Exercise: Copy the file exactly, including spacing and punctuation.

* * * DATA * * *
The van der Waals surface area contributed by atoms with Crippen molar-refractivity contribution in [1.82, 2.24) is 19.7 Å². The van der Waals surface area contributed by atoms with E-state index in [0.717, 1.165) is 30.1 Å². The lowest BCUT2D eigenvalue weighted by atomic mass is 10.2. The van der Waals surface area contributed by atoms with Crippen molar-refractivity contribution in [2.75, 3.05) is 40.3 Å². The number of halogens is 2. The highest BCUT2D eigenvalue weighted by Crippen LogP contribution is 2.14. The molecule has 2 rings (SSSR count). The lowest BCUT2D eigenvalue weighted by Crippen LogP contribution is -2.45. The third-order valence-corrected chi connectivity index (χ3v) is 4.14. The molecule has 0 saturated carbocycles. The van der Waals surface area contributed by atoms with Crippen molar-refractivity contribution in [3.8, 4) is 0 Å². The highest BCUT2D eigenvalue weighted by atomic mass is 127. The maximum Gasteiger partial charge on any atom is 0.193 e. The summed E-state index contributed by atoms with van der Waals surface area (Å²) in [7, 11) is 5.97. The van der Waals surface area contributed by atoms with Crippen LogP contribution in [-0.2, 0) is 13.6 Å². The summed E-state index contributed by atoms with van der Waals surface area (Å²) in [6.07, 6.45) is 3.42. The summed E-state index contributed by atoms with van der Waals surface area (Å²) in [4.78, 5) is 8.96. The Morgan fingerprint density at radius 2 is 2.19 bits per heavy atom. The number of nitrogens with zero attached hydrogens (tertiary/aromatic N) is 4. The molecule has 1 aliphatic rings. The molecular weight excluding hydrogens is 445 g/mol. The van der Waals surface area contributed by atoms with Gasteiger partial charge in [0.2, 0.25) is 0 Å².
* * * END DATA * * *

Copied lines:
The van der Waals surface area contributed by atoms with Crippen molar-refractivity contribution in [1.82, 2.24) is 19.7 Å². The van der Waals surface area contributed by atoms with E-state index in [0.717, 1.165) is 30.1 Å². The lowest BCUT2D eigenvalue weighted by atomic mass is 10.2. The van der Waals surface area contributed by atoms with Crippen molar-refractivity contribution in [2.75, 3.05) is 40.3 Å². The number of halogens is 2. The highest BCUT2D eigenvalue weighted by Crippen LogP contribution is 2.14. The molecule has 2 rings (SSSR count). The lowest BCUT2D eigenvalue weighted by Crippen LogP contribution is -2.45. The third-order valence-corrected chi connectivity index (χ3v) is 4.14. The molecule has 0 saturated carbocycles. The van der Waals surface area contributed by atoms with Crippen molar-refractivity contribution in [3.8, 4) is 0 Å². The highest BCUT2D eigenvalue weighted by atomic mass is 127. The maximum Gasteiger partial charge on any atom is 0.193 e. The summed E-state index contributed by atoms with van der Waals surface area (Å²) in [7, 11) is 5.97. The van der Waals surface area contributed by atoms with Crippen LogP contribution in [-0.2, 0) is 13.6 Å². The summed E-state index contributed by atoms with van der Waals surface area (Å²) in [6.07, 6.45) is 3.42. The summed E-state index contributed by atoms with van der Waals surface area (Å²) in [4.78, 5) is 8.96. The Morgan fingerprint density at radius 2 is 2.19 bits per heavy atom. The number of nitrogens with zero attached hydrogens (tertiary/aromatic N) is 4. The molecule has 1 aliphatic rings. The molecular weight excluding hydrogens is 445 g/mol. The van der Waals surface area contributed by atoms with Gasteiger partial charge in [0.2, 0.25) is 0 Å².